Further, I think Guanilo misses another nuance of the position, that Anselm did not flush out. If we revise the argument to look like this:

  1. A being greater than which nothing can be conceived is a thought which is understood by any who hear it.
  2. In order for something to be understood by a hearer the object being talked about must exist in the mind.
  3. If something exists only in the mind it is inferior to an object that exists both in the mind and reality.
  4. “A being greater than which nothing can be conceived” would obviously be better than a being that existed only in the mind.
  5. Therefore: said being exists both in the mind and in reality.

The key difference is now that “is a thought which is understood by any who hear it.” Anselm, in combination with his idea about truth given in De Veritate, is roughly saying that everyone will at least roughly agree on what the greatest conceivable thing is, even if they don’t like it. Guanilo’s counter-objection does not follow then, because what makes the greatest possible island might not be agreed upon. I for example, like peace and quiet, and would like an island with a steady climate, books and easy to reach fruit. My girlfriend on the other hand, being an active person and a lover of people, might want there to be resorts and dances and events she could go and do and see. My brother might wish for an island with dangerous animals to pit his skills against, or at least seemingly dangerous ones. So it seems much harder to pin down what might make something great. Infinity. Anselm does spend the rest of the Proslogion showing exactly what kind of attributes this sort of thing would have. The following is just the table of contents of the Proslogion:

CHAPTER III: That God Cannot be Thought Not to Exist
CHAPTER IV: How the Fool Managed to Say in His Heart That Which Cannot be Thought
CHAPTER V: That God is whatever it is better to be than not to be, and that existing through Himself alone He makes all other beings from nothing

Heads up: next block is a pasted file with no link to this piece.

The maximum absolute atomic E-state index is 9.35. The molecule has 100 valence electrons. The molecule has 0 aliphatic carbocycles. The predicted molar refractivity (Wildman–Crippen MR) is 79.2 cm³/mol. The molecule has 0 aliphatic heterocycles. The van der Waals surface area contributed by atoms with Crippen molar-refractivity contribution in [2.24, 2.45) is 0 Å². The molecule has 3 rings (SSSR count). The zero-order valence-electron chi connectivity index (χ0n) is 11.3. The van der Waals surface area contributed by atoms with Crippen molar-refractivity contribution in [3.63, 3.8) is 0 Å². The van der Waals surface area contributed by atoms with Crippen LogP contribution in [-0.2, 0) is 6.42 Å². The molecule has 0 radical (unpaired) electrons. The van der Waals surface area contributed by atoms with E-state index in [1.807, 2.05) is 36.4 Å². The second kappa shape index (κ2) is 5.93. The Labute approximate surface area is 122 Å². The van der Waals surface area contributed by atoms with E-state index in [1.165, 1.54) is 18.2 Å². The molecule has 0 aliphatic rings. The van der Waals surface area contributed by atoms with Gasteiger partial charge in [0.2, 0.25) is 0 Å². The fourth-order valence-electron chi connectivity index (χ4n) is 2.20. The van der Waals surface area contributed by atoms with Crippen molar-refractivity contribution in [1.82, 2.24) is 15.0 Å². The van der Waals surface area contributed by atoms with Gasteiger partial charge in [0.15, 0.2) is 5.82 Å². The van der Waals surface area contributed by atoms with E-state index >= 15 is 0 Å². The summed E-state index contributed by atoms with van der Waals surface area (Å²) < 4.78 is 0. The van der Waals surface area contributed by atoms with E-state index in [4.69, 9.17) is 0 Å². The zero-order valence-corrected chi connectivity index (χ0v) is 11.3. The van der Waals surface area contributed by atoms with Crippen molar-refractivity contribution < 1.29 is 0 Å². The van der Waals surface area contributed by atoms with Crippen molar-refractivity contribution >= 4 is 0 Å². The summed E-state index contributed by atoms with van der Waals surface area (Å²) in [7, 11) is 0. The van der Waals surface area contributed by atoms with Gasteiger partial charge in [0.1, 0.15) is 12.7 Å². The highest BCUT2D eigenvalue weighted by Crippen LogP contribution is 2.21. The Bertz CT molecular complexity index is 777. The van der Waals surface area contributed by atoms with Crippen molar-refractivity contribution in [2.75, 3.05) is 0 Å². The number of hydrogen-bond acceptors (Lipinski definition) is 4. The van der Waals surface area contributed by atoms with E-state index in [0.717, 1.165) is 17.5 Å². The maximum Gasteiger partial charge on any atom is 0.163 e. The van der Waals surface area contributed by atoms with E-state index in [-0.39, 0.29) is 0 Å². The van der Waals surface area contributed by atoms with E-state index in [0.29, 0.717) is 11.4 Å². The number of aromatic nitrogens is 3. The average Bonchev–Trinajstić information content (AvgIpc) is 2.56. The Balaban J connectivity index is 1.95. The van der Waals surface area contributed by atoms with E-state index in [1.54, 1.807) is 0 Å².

CHAPTER VI: How He is perceptive although He is not a body
CHAPTER VII: How He is omnipotent although He cannot do many things
CHAPTER VIII: How He is both merciful and impassible
CHAPTER IX: How the all-just and supremely just One spares the wicked and justly has mercy on the wicked
CHAPTER X: How He justly punishes and justly spares the wicked
CHAPTER XI: How ‘all the ways of the Lord are mercy and truth’, and yet how ‘the Lord is just in all His ways’
CHAPTER XII: That God is the very life by which He lives and that he same holds for like attributes
CHAPTER XIII: How He alone is limitless and eternal, although other spirits are also limitless and eternal
CHAPTER XIV: How and why God is both seen and not seen by those seeking Him
CHAPTER XV: How He is greater than can be thought
CHAPTER XVI: That this is the ‘inaccessible light’ in which He ‘dwells’
CHAPTER XVII: That harmony, fragrance, sweetness, softness, and beauty are in God according to His own ineffable manner
CHAPTER XVIII: That there are no parts in God or in His eternity which He is
CHAPTER XIX: That He is not in place or time but all things are in Him
CHAPTER XX: That He is before and beyond even all eternal things
CHAPTER XXI: Whether this is the ‘age of the age’ or the ‘ages of the ages’
CHAPTER XXII: That He alone is what He is and who He is
CHAPTER XXIII: That this good is equally Father and Son and Holy Spirit, and that this is the one necessary being which is altogether and wholly and solely good
CHAPTER XXIV: A speculation as to what kind and how great this good is
CHAPTER XXV: Which goods belong to those who enjoy this good and how great they are
CHAPTER XXVI: Whether this is the ‘fullness of joy’ which the Lord promises

A summary then of the properties he believes God to have are
1. Metaphysical Necessity.
2. Self-existent.
3. Perceptive.
4. Immaterial.
5. Omnipotent.
6. Just.
7. Merciful.
8. Timeless.
9. Spaceless.
10. Simple.

While it might be hard to get people to agree on all of these being the greatest possible things, surely at least some of them seem intuitive. Something which is omnipotent and self-existent and necessary, seems greater than something which is impotent and contingent. Justice and Mercy might be omitted from the list, but still it seems like Anselm has something going for him. His argument just might make it out.

Until we get to Immanuel Kant.

Immanuel Kant famously attacks Anselm’s Ontological Argument (and is actually where we get the term ‘ontological argument.’) in his Critique of Pure Reason. In his Critique, Kant levies a series of arguments related to the distinction between analytic and synthetic judgments that directly attack the plausibility of the premises of the argument. Analytic judgments are judgments wherein the information of the premise is already inside the premise. (ex. “All bachelors are unmarried.”) They are tautologies and  give no new information about the subject during analysis. Synthetic judgments on the other hand do give us information about a subject. (Ex. “The book is on the desk.”) In our example sentence, we have the subject ‘book’ and the predicate ‘on the desk’ and ‘desk’ is no where contained within the idea of ‘book’ and so we have learned something new about this book, namely it’s relation to the idea of ‘desk’.